Moscow (AsiaNews) - The Moscow Patriarchate has asked Dublin to change the status of the Russian Orthodox Church in Ireland and make it similar to that of Catholics, no longer as a "charitable organization", but a Church in every respect. The request, which affects 1,500 people, was made on 8 September during a meeting in Moscow between Irish President Mary McAleese and Patriarch Kirill. It was the first state visit to the Russian Federation for McAleese.
"His Holiness raised the issue of granting the Russian Orthodox Church a similar status to that of the Catholic Church in Ireland. This is a very important goal," stated Fr. Georgy Zavershinsky, head of communications for External Relations Department of the Church of the Moscow Patriarchate. The priest explained that tRussian Orthodox parishes in many Western countries are registered as charitable communities, similar to other small communities or sects. Besides Ireland, this is also the case in Britain.
Patriarch Kirill spoke of the situation of Orthodox parishes in Ireland: "In general, in the twentieth century there were several waves of emigration from the Soviet Union, and the people established themselves in Western countries, including Ireland. When I talk of these people, I refer not only to citizens of the Russian Federation, but also to the Moscow Patriarchate and the Church of Russia, Ukraine, Belarus and Moldova. Taken together, many of them now live in Ireland where we have five parishes, and some are very active (eg, Dublin).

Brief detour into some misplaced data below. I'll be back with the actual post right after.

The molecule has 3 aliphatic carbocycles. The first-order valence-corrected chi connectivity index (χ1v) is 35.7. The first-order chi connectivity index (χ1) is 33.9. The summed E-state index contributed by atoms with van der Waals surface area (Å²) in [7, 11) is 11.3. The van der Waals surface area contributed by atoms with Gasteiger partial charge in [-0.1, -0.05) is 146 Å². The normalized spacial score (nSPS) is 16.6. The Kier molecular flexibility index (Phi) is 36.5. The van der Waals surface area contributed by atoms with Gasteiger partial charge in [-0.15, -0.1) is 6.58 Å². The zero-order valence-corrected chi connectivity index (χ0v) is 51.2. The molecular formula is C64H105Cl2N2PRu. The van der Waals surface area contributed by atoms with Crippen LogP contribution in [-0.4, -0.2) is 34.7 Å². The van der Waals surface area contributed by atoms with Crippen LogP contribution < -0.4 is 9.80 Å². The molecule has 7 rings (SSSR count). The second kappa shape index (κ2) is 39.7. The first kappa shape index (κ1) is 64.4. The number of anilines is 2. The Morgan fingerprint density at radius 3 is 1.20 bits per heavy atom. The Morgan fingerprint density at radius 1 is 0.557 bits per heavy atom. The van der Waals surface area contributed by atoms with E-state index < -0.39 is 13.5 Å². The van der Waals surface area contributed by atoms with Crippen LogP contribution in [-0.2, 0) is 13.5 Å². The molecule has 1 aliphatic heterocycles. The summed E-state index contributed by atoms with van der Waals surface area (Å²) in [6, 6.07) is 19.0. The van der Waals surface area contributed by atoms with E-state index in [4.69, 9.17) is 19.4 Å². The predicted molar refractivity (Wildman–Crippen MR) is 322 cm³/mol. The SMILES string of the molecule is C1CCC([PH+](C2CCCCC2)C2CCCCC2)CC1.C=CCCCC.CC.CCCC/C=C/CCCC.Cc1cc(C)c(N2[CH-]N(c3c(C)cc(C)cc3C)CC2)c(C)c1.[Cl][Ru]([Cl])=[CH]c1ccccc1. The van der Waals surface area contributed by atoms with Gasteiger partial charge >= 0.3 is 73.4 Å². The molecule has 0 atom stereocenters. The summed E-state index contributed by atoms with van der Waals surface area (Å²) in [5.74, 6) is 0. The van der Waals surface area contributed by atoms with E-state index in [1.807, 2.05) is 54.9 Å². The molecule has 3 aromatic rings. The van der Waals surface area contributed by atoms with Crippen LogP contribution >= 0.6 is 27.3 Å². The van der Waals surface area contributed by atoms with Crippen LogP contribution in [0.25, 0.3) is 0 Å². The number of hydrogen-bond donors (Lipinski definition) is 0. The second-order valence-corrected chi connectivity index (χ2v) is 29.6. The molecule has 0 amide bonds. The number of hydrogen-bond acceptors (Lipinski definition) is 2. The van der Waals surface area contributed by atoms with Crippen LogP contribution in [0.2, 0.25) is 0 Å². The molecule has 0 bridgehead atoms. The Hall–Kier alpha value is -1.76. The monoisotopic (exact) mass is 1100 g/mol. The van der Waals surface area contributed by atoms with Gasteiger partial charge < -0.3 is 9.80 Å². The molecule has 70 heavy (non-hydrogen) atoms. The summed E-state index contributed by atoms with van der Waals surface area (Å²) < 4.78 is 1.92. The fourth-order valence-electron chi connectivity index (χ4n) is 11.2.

The president promised to start bilateral consultations between ministers to discuss the issue and if necessary between the premier of the two countries. Today the Russian Orthodox Church in Ireland has about 1500 faithful, out of a total population of 4,150,000 inhabitants.
The words of Kirill confirm the policy initiated by the successor of Alexius II towards a strong promotion and strengthening of the presence of the Russian Orthodox Church abroad, from China to the Caribbean, throughout south-east Asia and Europe. Of note, however, that in Russia the Catholic Church is not recognized among the four official religions (Orthodox, Muslim, Jewish and Buddhist) which enjoy a privileged status.